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[nc-whois] RE : DRAFT points on Final Conclusion (sec. VII)

As volunteered during our last conference call (but a few days later than my
stated deadline, for which I apologize), here is a first cut at points to
appear in the Final Conclusion section (VII) of our report.  As suggested on
the call, and to speed up review in light of our impending deadlines, I am
sending to the full list and not just to the section VII subgroup.  

This draft is an effort to boil down what we learned from the survey to a
page and a half of prose.  Inevitably it is "big picture" but I hope
accurate.  At least it gives us something to shoot at.  

Among other developments that could change this is the output of the other
groups as they finalize other sections, and the analysis of the Q. 20 free
form responses.  

For those who may have difficulty opening the Word attachment I paste the
draft text here.  

Steve Metalitz

DRAFT Bullets for Conclusion of Report (Sec. VII)

	The survey results are a useful addition to ICANN's decision-making
process.  While not a scientific sample, the 3000+ responses make this the
most comprehensive survey ever undertaken regarding Whois, and respondents
represent a good cross-section of Whois stakeholders.   Some of  the survey
results are ambiguous (due in great part to shortcomings in the survey
instrument), but many are clear-cut.   

	The survey documents the variety of legitimate uses frequently made
of Whois data.  Respondents rely on this data to support technical and
security operations; to determine the identity of a party responsible for a
site visited online; and to assist in the enforcement of intellectual
property rights, among other uses.   Effective identification and the
resolution of technical problems led the list when respondents were asked to
choose their main concern regarding Whois, with privacy issues identified by
a minority of respondents in all groups.   

	Survey respondents generally appeared satisfied with the data
elements now contained in Whois, with only relatively small minorities
asking either for more data or for suppression of data that is currently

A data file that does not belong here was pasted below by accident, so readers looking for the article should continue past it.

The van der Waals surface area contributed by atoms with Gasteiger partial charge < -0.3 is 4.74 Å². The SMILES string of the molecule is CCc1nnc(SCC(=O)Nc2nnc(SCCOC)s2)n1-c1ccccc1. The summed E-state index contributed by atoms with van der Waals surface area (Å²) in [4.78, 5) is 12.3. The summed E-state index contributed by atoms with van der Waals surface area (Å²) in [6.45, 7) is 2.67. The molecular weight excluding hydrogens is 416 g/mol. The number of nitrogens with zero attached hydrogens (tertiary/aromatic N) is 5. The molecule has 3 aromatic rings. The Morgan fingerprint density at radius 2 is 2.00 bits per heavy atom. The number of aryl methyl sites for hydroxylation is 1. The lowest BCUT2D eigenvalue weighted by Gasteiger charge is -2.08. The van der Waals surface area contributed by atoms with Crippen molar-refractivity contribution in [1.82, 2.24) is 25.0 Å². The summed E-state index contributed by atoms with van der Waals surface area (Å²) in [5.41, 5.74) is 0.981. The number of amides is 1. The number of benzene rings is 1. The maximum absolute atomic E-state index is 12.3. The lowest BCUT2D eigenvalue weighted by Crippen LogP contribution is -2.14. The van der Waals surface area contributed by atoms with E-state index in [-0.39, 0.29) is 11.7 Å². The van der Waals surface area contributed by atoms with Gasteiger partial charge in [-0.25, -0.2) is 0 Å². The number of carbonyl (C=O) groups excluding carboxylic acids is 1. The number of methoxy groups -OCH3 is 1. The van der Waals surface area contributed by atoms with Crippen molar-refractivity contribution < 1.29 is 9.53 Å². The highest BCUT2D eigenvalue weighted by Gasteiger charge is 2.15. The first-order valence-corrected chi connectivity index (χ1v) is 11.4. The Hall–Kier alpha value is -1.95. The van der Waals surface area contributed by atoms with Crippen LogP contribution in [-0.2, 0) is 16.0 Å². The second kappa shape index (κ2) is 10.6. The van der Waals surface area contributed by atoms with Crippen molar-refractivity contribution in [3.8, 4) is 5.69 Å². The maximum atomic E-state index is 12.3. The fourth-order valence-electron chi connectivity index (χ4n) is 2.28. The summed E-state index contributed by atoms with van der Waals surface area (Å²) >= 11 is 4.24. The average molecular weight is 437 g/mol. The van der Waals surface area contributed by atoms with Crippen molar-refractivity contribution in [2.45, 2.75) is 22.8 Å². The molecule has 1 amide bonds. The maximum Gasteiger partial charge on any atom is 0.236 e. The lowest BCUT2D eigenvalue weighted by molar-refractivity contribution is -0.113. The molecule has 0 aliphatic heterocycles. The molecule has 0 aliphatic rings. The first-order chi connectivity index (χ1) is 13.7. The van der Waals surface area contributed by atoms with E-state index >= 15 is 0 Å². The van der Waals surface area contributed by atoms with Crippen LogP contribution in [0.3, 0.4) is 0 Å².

collected.  Nearly half had encountered problems with inaccurate or
incomplete Whois data, though most thought that only a small percentage of
the database was involved.   Most respondents wanted the ability to search
Whois on data elements other than domain name.  

	Although fewer respondents used Whois in ccTLDs than in gTLDs, there
was strong support for the concept of uniformity of Whois data formats and
service throughout the domain name system.  A centralized point of access to
all Whois was also a popular idea with the strong majority of these
respondents, and most of them felt that registrars or registrants, rather
than Whois users, should pay for the cost of this service.  

	Many respondents appeared dissatisfied with the gTLD status quo in
terms of limitations on marketing uses of Whois data, which currently
operates on an opt-out basis.  Half the respondents thought such uses should
be banned altogether, with most of the other half choosing an opt-in regime
over opt-out or an unregulated environment.  However, when asked to react
specifically to the contractual bulk access rules now in effect, at least
half the respondents appeared to choose the status quo and to call for it to
be extended to ccTLDs, thus adding a note of ambiguity to the results.
Half the individual respondents expressed interest in the existing
provisions allowing registration of domains in the name of a third party,
but this option found less favor with most other groups of respondents.  

	[Question 20 summary to be provided based on Abel W. report]

The overall picture provided by the survey is one of general satisfaction
with the Whois status quo.  It appears to be an important service upon which
a number of segments of the community rely to carry out vital technical
functions and to provide needed transparency and accountability.  The main
areas of dissatisfaction seem to be the following:

	More robustly searchable Whois, including the ability to search on a
multiplicity of data elements.
	More uniformity of Whois services throughout the Domain Name System,
and a centralized point of access  to a multiplicity of cross-registry
	Tighter restrictions on commercial and marketing uses of Whois data
	Improving the accuracy and reliability of Whois data

The survey results suggest that these are the areas in which the Names
Council should concentrate its efforts to articulate the evolving community
consensus with regard to Whois, while reaffirming the existing consensus
with regard to Whois data elements, public accessibility, and unrestricted
uses outside the commercial/marketing arena.    


Domain Names Whois TF DRAFT final conclusion bullets sjm 051302.doc

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